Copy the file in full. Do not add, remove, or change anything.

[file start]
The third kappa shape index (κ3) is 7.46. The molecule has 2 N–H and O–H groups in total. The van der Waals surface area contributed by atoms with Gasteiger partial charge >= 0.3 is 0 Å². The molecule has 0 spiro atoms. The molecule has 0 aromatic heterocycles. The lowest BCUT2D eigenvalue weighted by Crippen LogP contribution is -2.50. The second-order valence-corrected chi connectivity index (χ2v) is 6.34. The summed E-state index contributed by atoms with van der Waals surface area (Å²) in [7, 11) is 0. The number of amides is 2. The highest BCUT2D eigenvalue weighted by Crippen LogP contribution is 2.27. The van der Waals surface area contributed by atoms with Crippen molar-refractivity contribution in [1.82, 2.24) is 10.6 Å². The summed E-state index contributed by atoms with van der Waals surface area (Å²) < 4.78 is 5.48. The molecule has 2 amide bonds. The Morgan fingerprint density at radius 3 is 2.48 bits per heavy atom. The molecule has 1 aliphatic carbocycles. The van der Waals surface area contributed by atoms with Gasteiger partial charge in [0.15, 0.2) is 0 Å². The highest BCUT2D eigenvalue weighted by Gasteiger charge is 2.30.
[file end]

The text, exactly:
The third kappa shape index (κ3) is 7.46. The molecule has 2 N–H and O–H groups in total. The van der Waals surface area contributed by atoms with Gasteiger partial charge >= 0.3 is 0 Å². The molecule has 0 spiro atoms. The molecule has 0 aromatic heterocycles. The lowest BCUT2D eigenvalue weighted by Crippen LogP contribution is -2.50. The second-order valence-corrected chi connectivity index (χ2v) is 6.34. The summed E-state index contributed by atoms with van der Waals surface area (Å²) in [7, 11) is 0. The number of amides is 2. The highest BCUT2D eigenvalue weighted by Crippen LogP contribution is 2.27. The van der Waals surface area contributed by atoms with Crippen molar-refractivity contribution in [1.82, 2.24) is 10.6 Å². The summed E-state index contributed by atoms with van der Waals surface area (Å²) < 4.78 is 5.48. The molecule has 2 amide bonds. The Morgan fingerprint density at radius 3 is 2.48 bits per heavy atom. The molecule has 1 aliphatic carbocycles. The van der Waals surface area contributed by atoms with Gasteiger partial charge in [0.15, 0.2) is 0 Å². The highest BCUT2D eigenvalue weighted by Gasteiger charge is 2.30.